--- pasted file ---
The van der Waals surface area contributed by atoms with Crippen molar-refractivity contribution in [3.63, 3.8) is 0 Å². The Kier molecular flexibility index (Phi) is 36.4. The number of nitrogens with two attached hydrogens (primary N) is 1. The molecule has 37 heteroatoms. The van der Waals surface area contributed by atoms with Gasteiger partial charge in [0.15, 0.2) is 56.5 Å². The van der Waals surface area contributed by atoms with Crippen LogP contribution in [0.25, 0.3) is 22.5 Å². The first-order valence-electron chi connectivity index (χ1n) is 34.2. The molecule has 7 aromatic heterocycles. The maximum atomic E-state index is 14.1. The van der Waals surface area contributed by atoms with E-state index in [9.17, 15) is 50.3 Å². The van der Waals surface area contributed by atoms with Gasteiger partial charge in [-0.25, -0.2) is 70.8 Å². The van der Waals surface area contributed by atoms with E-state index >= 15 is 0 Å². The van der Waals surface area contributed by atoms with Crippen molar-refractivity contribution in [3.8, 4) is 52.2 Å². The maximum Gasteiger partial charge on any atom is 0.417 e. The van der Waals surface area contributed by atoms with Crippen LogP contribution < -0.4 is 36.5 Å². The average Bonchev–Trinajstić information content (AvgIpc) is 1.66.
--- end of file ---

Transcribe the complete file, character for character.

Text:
The van der Waals surface area contributed by atoms with Crippen molar-refractivity contribution in [3.63, 3.8) is 0 Å². The Kier molecular flexibility index (Phi) is 36.4. The number of nitrogens with two attached hydrogens (primary N) is 1. The molecule has 37 heteroatoms. The van der Waals surface area contributed by atoms with Gasteiger partial charge in [0.15, 0.2) is 56.5 Å². The van der Waals surface area contributed by atoms with Crippen LogP contribution in [0.25, 0.3) is 22.5 Å². The first-order valence-electron chi connectivity index (χ1n) is 34.2. The molecule has 7 aromatic heterocycles. The maximum atomic E-state index is 14.1. The van der Waals surface area contributed by atoms with E-state index in [9.17, 15) is 50.3 Å². The van der Waals surface area contributed by atoms with Gasteiger partial charge in [-0.25, -0.2) is 70.8 Å². The van der Waals surface area contributed by atoms with E-state index >= 15 is 0 Å². The van der Waals surface area contributed by atoms with Crippen molar-refractivity contribution in [3.8, 4) is 52.2 Å². The maximum Gasteiger partial charge on any atom is 0.417 e. The van der Waals surface area contributed by atoms with Crippen LogP contribution < -0.4 is 36.5 Å². The average Bonchev–Trinajstić information content (AvgIpc) is 1.66.